Now that we had her drinking from a bottle, we could move on to banking milk. At that point, HB was eating an average of 7 times per day and a volume of 4 oz. per feed. Pumping and freezing one extra feed per day means that it takes me one week to store up one day's worth of milk. 3-day trip = 3 weeks of pumping. So, I started banking milk when she was 3 weeks old. She was eating every 3 hours, so I would breast feed, wait 1.5 hours, pump, and then breast feed again 1.5 hours later. I thought this would give maximal output to both the pump and the baby. Good plan, but I found that I was pumping about 1 oz shy of a full feed. So, I added a supplemental pump immediately following another feed to get the extra 1 oz. This was a serious commitment! One mid-feed pump, one after feed supplemental pump, and one pre-feed pump for the daily bottle. I made sure to stay hydrated and well-fed so that my milk production would be as plentiful as possible. Still, there were some days that just got too busy for me to fit in a mid-feed pump, and other days where I just wasn't producing enough milk to pump a full feed. So, I got a little behind.

I wanted to make sure that we could use formula as a back-up for the missing milk. So, one week before I left, we started to give her one formula feed per day. She took it without a hitch (from the Dr. Brown's bottles of course!). I took the opportunity of the formula feed to pump and store the milk that would have been fed. That allowed me to catch up on the milk-bank. Before I left, I was able to store around 100 oz. of milk.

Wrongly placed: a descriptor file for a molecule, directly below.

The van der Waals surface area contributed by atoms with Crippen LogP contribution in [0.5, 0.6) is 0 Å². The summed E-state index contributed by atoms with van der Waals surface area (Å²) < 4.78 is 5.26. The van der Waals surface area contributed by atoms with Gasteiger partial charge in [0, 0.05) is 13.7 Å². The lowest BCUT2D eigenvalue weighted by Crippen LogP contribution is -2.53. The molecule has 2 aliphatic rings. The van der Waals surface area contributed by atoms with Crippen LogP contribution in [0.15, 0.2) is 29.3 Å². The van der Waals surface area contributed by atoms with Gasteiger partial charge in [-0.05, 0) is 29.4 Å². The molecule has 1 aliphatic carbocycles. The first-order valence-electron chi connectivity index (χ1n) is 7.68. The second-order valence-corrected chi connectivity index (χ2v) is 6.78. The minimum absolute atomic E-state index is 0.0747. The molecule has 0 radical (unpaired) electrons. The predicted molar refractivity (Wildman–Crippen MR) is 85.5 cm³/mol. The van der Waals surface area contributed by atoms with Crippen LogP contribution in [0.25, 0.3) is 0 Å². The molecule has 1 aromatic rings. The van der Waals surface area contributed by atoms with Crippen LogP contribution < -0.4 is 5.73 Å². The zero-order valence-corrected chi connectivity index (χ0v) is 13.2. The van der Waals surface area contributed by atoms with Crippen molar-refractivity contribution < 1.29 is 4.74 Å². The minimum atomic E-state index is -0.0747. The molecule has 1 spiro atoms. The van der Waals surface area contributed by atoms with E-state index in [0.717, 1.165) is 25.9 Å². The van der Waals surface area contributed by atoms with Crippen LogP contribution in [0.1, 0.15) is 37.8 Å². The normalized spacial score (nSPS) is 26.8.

Waving goodbye to my baby and husband, I headed off to the airport with my electric breast pump (Medela Pump-in-style) and battery pack (10 AA's for 2 hours of operation!). I wasn't planning on bringing back any milk from the trip, so it was going to be pump-and-dump all the way. It was a really difficult mental transition to go from hoarding every precious ounce of milk to dumping it down the sink. I have to admit that my first "dump" made me queasy.

I pumped once in the airport bathroom before boarding the plane, and once in the airplane bathroom mid-flight. Can I tell you how embarrassed I was at the prospect of tying up an airplane bathroom for 15 whole minutes!? I imagined the people waiting for the bathroom eyeing me as I come out: "What !?%**^@ took you so long?!". I decided that I would go to the back of the plane where there were two bathrooms, so that people in line could just use the other one. Of course, on a red-eye flight with a bit of turbulence, they left the "fasten seatbelt" sign on for most of the flight as my breasts grew increasingly full and uncomfortable. I finally had to get up and ignore the seatbelt mandate. Thankfully the flight attendants didn't stop me.